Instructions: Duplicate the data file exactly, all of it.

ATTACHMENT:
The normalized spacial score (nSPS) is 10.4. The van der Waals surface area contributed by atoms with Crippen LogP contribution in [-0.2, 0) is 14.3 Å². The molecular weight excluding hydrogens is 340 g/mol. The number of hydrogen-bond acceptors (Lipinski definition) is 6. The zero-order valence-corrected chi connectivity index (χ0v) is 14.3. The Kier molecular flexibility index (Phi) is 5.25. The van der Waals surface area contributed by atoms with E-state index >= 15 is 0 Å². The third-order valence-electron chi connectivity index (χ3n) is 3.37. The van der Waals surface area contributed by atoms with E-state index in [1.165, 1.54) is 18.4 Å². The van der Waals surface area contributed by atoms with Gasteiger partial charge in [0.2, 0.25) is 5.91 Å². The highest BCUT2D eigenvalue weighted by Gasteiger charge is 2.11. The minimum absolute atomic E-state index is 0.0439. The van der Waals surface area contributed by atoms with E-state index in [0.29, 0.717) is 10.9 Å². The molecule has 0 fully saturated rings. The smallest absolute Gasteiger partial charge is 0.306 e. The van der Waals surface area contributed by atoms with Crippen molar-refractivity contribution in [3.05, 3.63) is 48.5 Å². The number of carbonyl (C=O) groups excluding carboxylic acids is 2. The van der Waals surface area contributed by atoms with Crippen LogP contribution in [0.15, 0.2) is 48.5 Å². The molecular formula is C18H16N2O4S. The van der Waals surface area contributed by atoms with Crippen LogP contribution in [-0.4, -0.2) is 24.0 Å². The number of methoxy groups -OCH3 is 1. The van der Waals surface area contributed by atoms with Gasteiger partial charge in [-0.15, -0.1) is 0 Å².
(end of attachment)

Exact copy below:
The normalized spacial score (nSPS) is 10.4. The van der Waals surface area contributed by atoms with Crippen LogP contribution in [-0.2, 0) is 14.3 Å². The molecular weight excluding hydrogens is 340 g/mol. The number of hydrogen-bond acceptors (Lipinski definition) is 6. The zero-order valence-corrected chi connectivity index (χ0v) is 14.3. The Kier molecular flexibility index (Phi) is 5.25. The van der Waals surface area contributed by atoms with E-state index >= 15 is 0 Å². The third-order valence-electron chi connectivity index (χ3n) is 3.37. The van der Waals surface area contributed by atoms with E-state index in [1.165, 1.54) is 18.4 Å². The van der Waals surface area contributed by atoms with Gasteiger partial charge in [0.2, 0.25) is 5.91 Å². The highest BCUT2D eigenvalue weighted by Gasteiger charge is 2.11. The minimum absolute atomic E-state index is 0.0439. The van der Waals surface area contributed by atoms with E-state index in [0.29, 0.717) is 10.9 Å². The molecule has 0 fully saturated rings. The smallest absolute Gasteiger partial charge is 0.306 e. The van der Waals surface area contributed by atoms with Crippen molar-refractivity contribution in [3.05, 3.63) is 48.5 Å². The number of carbonyl (C=O) groups excluding carboxylic acids is 2. The van der Waals surface area contributed by atoms with Crippen LogP contribution in [0.15, 0.2) is 48.5 Å². The molecular formula is C18H16N2O4S. The van der Waals surface area contributed by atoms with Crippen LogP contribution in [-0.4, -0.2) is 24.0 Å². The number of methoxy groups -OCH3 is 1. The van der Waals surface area contributed by atoms with Gasteiger partial charge in [-0.15, -0.1) is 0 Å².